“And yet it was impossible for the experts to persuade the president of this once he had made up his mind. “The president saw the photographs of poisoned little girls and said it was an Assad atrocity,” the senior adviser said. “It’s typical of human nature. You jump to the conclusion you want. Intelligence analysts do not argue with a president. They’re not going to tell the president, ‘if you interpret the data this way, I quit.’” “

2017, 29th June – Scott Ritter

A few days later, Scott Ritter published his thoughts. Ritter had been a US. Marine Corps intelligence officer who served in the former Soviet Union implementing arms control treaties, and who had served as a United Nations weapons inspector in Iraq from 1991 to 1998. Prior to the invasion of Iraq in March 2003, Ritter stated that Iraq possessed no significant weapons of mass destruction (WMD) capabilities, and was described by the New York Times “the loudest and most credible skeptic of the Bush administration’s contention that Hussein was hiding weapons of mass destruction.”  Ritter was, of course, to be proven to be correct.

In his article about the Khan Sheikhoun incident, Ritter discussed the two conflicting stories about what actually happened, and came to the conclusion that Hersh’s story was more likely to be correct than that of the White House.  He has expanded on that in a recent interview which can be watched on YouTube.

What do I think?

Well, every bit of evidence coming from the ground (e.g. photographs) comes from al-Qaeda affiliated groups or those approved by them.  In practice, these people have proved to be thugs who have a track record of mistreating Christians and members of other religious minorities.   In other words, the evidence from the ground is pretty much worthless.

And, to repeat myself, “with My Lai, Saddam’s WMDs, and the torture of Iraqi prisoners – the American government, and, in particular, the American military, have shown consistently that they cannot be believed. Seymour Hersh, by contrast, proved to be a reliable source.”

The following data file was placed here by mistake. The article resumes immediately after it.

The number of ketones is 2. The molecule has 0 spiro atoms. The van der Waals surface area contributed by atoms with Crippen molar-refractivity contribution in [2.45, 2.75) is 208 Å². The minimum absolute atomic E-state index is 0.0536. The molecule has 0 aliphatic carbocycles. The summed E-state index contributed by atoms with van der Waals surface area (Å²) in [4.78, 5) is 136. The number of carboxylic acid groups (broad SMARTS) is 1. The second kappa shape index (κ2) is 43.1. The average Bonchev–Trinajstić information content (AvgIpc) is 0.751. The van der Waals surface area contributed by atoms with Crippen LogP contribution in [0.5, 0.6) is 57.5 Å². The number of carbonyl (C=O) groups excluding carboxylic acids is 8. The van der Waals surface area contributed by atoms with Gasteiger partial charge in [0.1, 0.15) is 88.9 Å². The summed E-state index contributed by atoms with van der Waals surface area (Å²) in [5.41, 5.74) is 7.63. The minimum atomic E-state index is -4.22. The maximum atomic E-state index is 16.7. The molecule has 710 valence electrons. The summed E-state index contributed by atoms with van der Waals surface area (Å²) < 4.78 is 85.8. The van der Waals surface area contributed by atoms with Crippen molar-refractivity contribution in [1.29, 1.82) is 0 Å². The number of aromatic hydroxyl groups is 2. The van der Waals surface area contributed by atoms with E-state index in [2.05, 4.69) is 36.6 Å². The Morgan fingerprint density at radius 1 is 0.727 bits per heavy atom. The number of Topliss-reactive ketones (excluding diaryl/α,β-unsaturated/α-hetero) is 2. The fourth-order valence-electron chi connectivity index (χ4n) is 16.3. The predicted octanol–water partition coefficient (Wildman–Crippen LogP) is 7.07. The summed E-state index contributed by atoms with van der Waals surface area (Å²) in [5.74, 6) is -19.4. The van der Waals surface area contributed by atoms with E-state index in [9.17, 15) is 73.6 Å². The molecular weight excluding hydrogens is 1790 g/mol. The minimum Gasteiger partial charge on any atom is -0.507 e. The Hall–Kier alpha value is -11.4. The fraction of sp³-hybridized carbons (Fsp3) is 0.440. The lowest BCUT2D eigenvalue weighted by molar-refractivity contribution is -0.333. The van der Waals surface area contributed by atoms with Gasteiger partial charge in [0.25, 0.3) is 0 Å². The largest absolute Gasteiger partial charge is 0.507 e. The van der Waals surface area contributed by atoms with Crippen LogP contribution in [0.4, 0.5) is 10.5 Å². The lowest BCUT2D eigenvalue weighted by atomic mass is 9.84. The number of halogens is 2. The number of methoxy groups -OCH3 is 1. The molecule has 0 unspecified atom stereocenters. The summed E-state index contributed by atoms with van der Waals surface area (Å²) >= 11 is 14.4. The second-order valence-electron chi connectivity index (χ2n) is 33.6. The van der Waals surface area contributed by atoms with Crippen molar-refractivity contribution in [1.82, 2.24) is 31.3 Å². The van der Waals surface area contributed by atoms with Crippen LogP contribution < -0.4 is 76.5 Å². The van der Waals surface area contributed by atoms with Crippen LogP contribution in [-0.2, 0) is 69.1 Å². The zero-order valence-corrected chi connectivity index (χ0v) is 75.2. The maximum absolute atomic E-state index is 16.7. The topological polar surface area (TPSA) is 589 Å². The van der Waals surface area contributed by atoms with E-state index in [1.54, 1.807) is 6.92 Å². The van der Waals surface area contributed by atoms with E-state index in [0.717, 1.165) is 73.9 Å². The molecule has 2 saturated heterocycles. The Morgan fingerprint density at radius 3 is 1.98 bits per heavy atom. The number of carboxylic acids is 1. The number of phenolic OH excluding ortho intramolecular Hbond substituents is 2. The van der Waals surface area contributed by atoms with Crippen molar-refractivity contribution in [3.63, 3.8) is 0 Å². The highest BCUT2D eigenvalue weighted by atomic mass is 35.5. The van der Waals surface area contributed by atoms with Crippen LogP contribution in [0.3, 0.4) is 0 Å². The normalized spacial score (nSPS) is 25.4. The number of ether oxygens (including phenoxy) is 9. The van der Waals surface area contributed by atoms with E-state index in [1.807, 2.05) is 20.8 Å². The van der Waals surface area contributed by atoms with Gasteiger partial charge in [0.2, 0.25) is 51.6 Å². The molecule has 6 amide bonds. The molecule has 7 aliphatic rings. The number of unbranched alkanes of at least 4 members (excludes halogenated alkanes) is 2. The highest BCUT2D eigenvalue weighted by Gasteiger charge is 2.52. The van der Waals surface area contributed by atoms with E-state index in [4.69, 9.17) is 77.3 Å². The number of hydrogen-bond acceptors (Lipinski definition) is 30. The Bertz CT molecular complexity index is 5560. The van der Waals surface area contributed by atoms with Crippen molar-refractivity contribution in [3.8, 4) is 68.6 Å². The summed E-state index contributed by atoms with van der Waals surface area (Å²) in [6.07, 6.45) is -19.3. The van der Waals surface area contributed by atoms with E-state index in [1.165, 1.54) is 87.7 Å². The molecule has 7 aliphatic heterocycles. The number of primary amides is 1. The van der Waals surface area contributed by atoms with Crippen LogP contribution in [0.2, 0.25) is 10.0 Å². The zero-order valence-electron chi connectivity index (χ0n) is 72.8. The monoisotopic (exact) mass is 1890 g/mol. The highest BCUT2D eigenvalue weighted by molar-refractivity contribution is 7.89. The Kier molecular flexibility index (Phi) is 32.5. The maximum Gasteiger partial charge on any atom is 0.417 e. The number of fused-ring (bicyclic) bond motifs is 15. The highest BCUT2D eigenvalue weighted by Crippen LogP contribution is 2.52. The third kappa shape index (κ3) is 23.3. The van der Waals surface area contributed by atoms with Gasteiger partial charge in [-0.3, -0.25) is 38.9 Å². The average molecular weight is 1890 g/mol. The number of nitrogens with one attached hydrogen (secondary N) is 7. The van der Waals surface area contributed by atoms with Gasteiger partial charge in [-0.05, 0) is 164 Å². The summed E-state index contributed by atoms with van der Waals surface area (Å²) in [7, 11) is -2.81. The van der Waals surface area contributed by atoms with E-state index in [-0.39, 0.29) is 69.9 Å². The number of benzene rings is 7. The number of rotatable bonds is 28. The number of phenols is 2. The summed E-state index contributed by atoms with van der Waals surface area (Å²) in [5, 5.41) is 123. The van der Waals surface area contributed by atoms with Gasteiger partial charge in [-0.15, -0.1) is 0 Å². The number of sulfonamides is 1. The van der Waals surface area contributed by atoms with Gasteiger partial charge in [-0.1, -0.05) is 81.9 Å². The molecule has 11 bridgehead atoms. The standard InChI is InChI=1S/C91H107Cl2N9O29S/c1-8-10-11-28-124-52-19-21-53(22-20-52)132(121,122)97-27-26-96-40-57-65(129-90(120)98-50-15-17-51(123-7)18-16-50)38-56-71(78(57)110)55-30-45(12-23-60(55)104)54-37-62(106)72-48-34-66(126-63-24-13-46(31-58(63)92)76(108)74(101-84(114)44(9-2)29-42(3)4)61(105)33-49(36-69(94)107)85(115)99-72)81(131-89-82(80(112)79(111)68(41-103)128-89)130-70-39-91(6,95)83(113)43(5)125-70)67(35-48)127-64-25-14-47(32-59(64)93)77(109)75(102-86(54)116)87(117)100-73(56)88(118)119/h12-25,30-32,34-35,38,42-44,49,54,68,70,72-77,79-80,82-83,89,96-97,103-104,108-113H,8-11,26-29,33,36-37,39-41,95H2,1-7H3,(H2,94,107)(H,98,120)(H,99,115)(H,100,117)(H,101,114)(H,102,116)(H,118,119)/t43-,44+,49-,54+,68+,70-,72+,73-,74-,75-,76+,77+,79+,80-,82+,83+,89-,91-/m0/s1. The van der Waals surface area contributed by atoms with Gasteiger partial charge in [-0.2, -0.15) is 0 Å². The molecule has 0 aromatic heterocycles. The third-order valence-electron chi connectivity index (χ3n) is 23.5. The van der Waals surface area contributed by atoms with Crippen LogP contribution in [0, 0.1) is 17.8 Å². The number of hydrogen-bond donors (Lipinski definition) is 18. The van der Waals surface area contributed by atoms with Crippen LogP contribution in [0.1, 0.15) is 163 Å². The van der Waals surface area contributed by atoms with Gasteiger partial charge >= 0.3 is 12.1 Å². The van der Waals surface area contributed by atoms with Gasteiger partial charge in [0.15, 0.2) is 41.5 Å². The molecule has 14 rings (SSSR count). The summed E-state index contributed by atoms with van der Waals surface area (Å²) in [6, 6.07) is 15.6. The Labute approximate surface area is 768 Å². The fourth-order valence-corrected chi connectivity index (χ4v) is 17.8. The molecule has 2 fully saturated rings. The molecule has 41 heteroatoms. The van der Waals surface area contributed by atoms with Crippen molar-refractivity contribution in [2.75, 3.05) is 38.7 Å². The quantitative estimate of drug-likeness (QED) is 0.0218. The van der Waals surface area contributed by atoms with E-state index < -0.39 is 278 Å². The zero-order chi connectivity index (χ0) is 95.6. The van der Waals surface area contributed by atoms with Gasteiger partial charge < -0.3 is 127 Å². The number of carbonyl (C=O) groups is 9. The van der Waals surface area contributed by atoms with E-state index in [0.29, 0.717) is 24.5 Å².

And I reckon the Phil Giraldi is an impeccable source, and that Theodore Postol knows what he is talking about.

And then there is the fact that a United Nations team had spent more than a year in the aftermath of an alleged sarin attack in 2013 by Syria, in an effort to remove all chemical weapons held by the Syrian government.

Everything suggests to me that it is extremely unlikely that there is any truth at all in the White House’s account.

But Khan Sheikhoun and Syria is not what this post is really about . . .

What about the media?

Perhaps the most significant part of Hersh’s June article, however, was not about what happened in Syria or in the corridors of power in America, but about the response – and in particular the response of the media – to Trump’s missile attack on Syria:

“The next few days were his most successful as president. America rallied around its commander in chief, as it always does in times of war. Trump, who had campaigned as someone who advocated making peace with Assad, was bombing Syria 11 weeks after taking office, and was hailed for doing so by Republicans, Democrats and the media alike. One prominent TV anchorman, Brian Williams of MSNBC, used the word “beautiful” to describe the images of the Tomahawks being launched at sea. Speaking on CNN, Fareed Zakaria said: “I think Donald Trump became president of the United States.” A review of the top 100 American newspapers showed that 39 of them published editorials supporting the bombing in its aftermath, including the New York Times, Washington Post and Wall Street Journal.”

And curiously, the media in America and the UK gave Hersh’s report very little publicity. And why was the report published in a German newspaper?

John Cook is a British writer and a freelance journalist based in Nazareth, before which he was a staff journalist with the Guardian. He has worked in journalism for over 20 years. In 2011, he received the Martha Gellhorn special award for journalism for his work on the Middle East.